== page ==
Asia Dive News : Thailand's coral under serious threat
Thailand's splendid diving spots could become a thing of the past as coral reefs, especially in the Gulf of Thailand, have been severely damaged by human activity.
Andaman's corals are in better condition than those in the Gulf, the Marine and Coastal Resources Department says.
Human activity can upset the marine ecology and are considered a major cause of coral degradation.
"Setting up industrial parks and city expansion activities in coastal areas are the main factors causing coral destruction," said Niphon Phongsuwan, chief of the Phuket Marine Biological Centre's marine and coastal biology and ecology unit.
The department found in a survey of 771km along the Andaman and the Gulf coastline that Satun had the most fertile reefs with 47.8% of the coral in very good condition, followed by Ranong with 25.6% and Krabi with 24.1%.
All three provinces are on the Andaman coast.
The provinces with the lowest number of pristine coral reefs are all in the Gulf. Only 6.3% of coral in Chon Buri was found to be in good condition, while 14.9% in Chumphon and 19.3% in Trat was still fertile.
"While the coral numbers in the Andaman Sea are increasing by around 5% each year, no such growth has been seen in the Gulf," Mr Niphon said.
In fact, the level of coral damage in the Gulf had jumped from 12.9% in 1995 to 22.4% last year.
Thailand's coral reefs cover 96,000 rai, or less than 0.001% of Thai waters. They are crucial feeding grounds for marine animals and help generate income from eco-tourism.
The depletion of coral could affect the country's food security as marine products are a staple in the Thai diet.
In a bid to increase food sources for marine species, the department has created over 30 artificial reefs in the Gulf and the Andaman Sea.
However, marine experts say the artificial reefs cannot help restore marine fertility as the problem needs to be tackled at its root.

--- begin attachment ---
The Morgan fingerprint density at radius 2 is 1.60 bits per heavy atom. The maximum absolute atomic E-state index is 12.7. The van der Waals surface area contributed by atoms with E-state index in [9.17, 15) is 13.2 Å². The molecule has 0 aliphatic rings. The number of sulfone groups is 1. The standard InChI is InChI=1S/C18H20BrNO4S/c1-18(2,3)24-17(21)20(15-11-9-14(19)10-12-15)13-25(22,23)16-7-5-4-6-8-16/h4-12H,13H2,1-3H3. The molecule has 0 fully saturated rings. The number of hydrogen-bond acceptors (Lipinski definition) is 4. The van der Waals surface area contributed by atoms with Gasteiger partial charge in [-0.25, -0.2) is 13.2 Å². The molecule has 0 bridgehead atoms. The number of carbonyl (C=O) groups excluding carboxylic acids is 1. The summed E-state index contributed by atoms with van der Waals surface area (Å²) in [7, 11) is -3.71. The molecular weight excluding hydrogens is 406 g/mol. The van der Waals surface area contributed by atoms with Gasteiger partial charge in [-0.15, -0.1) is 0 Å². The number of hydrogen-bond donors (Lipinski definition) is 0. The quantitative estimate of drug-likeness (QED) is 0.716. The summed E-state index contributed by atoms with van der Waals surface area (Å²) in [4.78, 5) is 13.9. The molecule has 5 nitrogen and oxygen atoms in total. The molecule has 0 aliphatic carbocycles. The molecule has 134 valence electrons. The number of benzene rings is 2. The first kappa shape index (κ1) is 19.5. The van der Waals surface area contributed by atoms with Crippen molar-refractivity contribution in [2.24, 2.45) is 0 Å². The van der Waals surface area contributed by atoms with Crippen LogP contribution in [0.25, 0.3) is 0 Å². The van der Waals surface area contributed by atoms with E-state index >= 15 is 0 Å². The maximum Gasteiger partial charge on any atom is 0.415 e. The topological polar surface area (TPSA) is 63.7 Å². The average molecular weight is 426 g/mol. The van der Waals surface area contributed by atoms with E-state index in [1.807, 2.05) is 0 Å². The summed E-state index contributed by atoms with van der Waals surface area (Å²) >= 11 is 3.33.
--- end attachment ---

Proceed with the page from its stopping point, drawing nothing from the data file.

"The artificial reefs may not be a sustainable way of coral rehabilitation. We need to tackle the causes of coral reef illnesses, such as water pollution, flows of sediment from the land to the sea, and destructive diving activities," said Pinsak Suraswadi, director of the marine conservation and rehabilitation division.
A pilot project for sustainable management of coral will start on Koh Tao in Surat Thani, where the reefs have been badly affected by tourism.
The department plans to launch a Reef Watch project to monitor human activity at popular dive sites along the Gulf and Andaman coasts. Professional divers from 20 companies specialising in marine environmental protection activities will be recruited.
Source: Bangkok Post
Editors Comment: It appears that they have left off the major cause of coral and marine life depletion in Thailand which is fishing. There are a number of pristine spots along the Gulf coastline where coral is growing but they will be fished out within a few years if nothing is done about it. The coral reef is an entire ecosystem which relies on the fish to be there. Thai fishermen generally do not respect the ocean they depend on for their livelihood.
There are a couple of islands off the coast of Chumphon with good coral growth and we were pleased that they had designated the area a marine national park. The annoyance was that the Thai authorities were all too keen to deprive the foriegners of an inflated entrance fee to visit the islands but still allowed locals to anchor on the coral and fish using nets.
Divers have also witnessed fishing boats throwing huge bin liners of plastic and polystyrene into the ocean near Hin Daeng & Hin Muang - two spots with abundant coral and marine life that attract manta rays in the Andaman.
Only when Thailand stops its money grabbing and starts caring for its environment through education will these reports show something positive.